Carotid Endarterectomy

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Rebound’s brain and spine neurosurgery team is dedicated to providing treatment that improves patients’ quality of life and vascular health. Our neurosurgeons treat strokes, offer interventional surgical procedures, and work with patients to learn stroke prevention measures. Learn how carotid endarterectomy can help patients suffering from artery blockage or carotid artery disease and prevent stroke. 

What is Carotid Endarterectomy?

Carotid endarterectomy is a surgical procedure that involves removing the buildup of plaque in the carotid arteries, two very important arteries which supply blood and oxygen to the brain. The carotid arteries are located on each side of the neck. This type of vascular surgery is often referred to as “CEA”.

“One of the common reasons the surgery is performed is to help prevent stroke, and it is typically performed on patients with severe carotid artery disease,” says Rebound neurosurgeon Dr. Ashok Modha. Carotid artery disease places patients at a higher risk for stroke. Carotid endarterectomy may also be performed on patients who have recently exhibited symptoms of stroke.

How does Carotid Endarterectomy Prevent Stroke?

Stroke happens when a blockage stops the flow of blood to the brain, or when a blood vessel in or around the brain bursts. When that happens, part of the brain cannot get the blood it needs and, within minutes, brain damage may occur.

“Over time, plaque buildup in the carotid arteries create a high-risk environment for stroke by either preventing an adequate supply of oxygenated blood to the brain, or by bits of plaque breaking off and shooting off to the brain through the carotid arteries and plugging up a brain blood vessel,” says Dr. Modha. “CEA can prevent a stroke from happening by allowing us to remove the buildup of plaque and restore blood flow from the carotid arteries to the brain.”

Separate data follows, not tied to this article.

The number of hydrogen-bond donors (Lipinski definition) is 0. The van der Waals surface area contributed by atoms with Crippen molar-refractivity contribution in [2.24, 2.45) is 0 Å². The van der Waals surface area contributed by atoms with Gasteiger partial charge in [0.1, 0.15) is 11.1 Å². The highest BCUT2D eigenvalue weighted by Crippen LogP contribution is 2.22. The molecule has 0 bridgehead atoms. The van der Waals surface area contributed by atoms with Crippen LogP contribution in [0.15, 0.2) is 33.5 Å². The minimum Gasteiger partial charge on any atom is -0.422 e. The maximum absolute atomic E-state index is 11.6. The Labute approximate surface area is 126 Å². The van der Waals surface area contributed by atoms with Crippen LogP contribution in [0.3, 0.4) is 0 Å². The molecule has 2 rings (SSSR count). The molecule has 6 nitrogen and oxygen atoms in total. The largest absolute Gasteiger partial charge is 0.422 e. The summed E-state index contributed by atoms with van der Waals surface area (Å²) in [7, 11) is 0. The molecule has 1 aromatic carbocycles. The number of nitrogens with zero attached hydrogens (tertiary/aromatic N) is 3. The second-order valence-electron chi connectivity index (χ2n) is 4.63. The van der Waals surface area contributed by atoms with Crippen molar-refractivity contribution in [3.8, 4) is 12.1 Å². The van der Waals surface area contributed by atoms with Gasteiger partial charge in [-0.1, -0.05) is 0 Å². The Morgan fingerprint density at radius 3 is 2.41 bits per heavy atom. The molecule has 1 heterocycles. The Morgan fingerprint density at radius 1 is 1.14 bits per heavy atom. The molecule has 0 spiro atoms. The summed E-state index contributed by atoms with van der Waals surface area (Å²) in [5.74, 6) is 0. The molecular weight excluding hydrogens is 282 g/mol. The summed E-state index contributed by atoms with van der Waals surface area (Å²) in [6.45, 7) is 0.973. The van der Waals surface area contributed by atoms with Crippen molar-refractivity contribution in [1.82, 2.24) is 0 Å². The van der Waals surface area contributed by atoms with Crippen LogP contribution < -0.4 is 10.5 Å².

How is Carotid Endarterectomy Performed?

Before the procedure, anesthesia may be administered or the surgical site may be numbed. During the procedure, the surgeon makes an incision in the side of the neck, at the site of the blockage.

Before making an incision directly into the affected artery, the surgeon clamps the artery to prevent its blood flow during the procedure. Commonly, the surgeon uses a shunt to ensure blood is still supplied to the brain during the surgery. A shunt essentially reroutes the blood around the artery while it is being operated on. The surgeon then opens the affected artery and removes the plaque buildup. The artery is then stitched closed again, the clamp is removed and the surgeon closes the incision in the neck.

Typically, carotid endarterectomy procedures last two hours, depending on the severity of plaque buildup and blockage.

If you have carotid artery disease or are at risk of stroke, contact us at 1-800-REBOUND or request an appointment online to discuss whether or not carotid endarterectomy may be a beneficial treatment option for you.

Related Brain & Spine Neurosurgery Resources:

Brain & Spine Neurosurgery Team and Services

Stroke Awareness & Prevention

What is Hydrocephalus?

What is Endoscopic Brain Surgery?

What is a Craniotomy and What is it Used to Treat?

Trusted Resources:

National Institutes of Health – Heart, Lung, and Blood Institute – What is Carotid Endarterectomy?

American Association of Neurological Surgeons – Carotid Endarterectomy and Stenosis

American Heart Association – What is Carotid Endarterectomy?